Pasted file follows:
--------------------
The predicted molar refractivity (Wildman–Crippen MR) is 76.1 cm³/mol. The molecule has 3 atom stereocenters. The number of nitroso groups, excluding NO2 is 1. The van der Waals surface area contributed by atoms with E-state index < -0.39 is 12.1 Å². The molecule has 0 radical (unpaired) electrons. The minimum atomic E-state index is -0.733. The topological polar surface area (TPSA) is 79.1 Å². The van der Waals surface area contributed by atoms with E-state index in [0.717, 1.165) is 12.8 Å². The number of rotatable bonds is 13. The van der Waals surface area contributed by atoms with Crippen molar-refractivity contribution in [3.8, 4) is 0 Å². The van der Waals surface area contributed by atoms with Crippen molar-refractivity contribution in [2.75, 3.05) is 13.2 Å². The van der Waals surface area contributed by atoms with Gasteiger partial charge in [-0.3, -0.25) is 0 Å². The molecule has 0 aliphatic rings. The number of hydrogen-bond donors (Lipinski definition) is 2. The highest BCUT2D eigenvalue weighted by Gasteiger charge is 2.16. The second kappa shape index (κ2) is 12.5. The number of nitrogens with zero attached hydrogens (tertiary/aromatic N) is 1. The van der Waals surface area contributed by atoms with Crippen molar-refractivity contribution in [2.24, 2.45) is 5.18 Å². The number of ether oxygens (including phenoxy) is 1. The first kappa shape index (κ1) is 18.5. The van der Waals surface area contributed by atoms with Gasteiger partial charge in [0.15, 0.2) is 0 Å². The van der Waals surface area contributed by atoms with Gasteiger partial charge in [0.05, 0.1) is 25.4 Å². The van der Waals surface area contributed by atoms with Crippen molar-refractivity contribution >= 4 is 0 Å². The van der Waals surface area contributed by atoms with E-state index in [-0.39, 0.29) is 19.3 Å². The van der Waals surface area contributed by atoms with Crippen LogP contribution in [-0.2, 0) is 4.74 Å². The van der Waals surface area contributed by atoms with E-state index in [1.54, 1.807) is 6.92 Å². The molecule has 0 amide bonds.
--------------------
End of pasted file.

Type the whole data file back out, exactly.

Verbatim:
The predicted molar refractivity (Wildman–Crippen MR) is 76.1 cm³/mol. The molecule has 3 atom stereocenters. The number of nitroso groups, excluding NO2 is 1. The van der Waals surface area contributed by atoms with E-state index < -0.39 is 12.1 Å². The molecule has 0 radical (unpaired) electrons. The minimum atomic E-state index is -0.733. The topological polar surface area (TPSA) is 79.1 Å². The van der Waals surface area contributed by atoms with E-state index in [0.717, 1.165) is 12.8 Å². The number of rotatable bonds is 13. The van der Waals surface area contributed by atoms with Crippen molar-refractivity contribution in [3.8, 4) is 0 Å². The van der Waals surface area contributed by atoms with Crippen molar-refractivity contribution in [2.75, 3.05) is 13.2 Å². The van der Waals surface area contributed by atoms with Gasteiger partial charge in [-0.3, -0.25) is 0 Å². The molecule has 0 aliphatic rings. The number of hydrogen-bond donors (Lipinski definition) is 2. The highest BCUT2D eigenvalue weighted by Gasteiger charge is 2.16. The second kappa shape index (κ2) is 12.5. The number of nitrogens with zero attached hydrogens (tertiary/aromatic N) is 1. The van der Waals surface area contributed by atoms with Crippen molar-refractivity contribution in [2.24, 2.45) is 5.18 Å². The number of ether oxygens (including phenoxy) is 1. The first kappa shape index (κ1) is 18.5. The van der Waals surface area contributed by atoms with Gasteiger partial charge in [0.15, 0.2) is 0 Å². The van der Waals surface area contributed by atoms with Gasteiger partial charge in [0.05, 0.1) is 25.4 Å². The van der Waals surface area contributed by atoms with Crippen molar-refractivity contribution >= 4 is 0 Å². The van der Waals surface area contributed by atoms with E-state index in [-0.39, 0.29) is 19.3 Å². The van der Waals surface area contributed by atoms with Crippen LogP contribution in [-0.2, 0) is 4.74 Å². The van der Waals surface area contributed by atoms with E-state index in [1.54, 1.807) is 6.92 Å². The molecule has 0 amide bonds.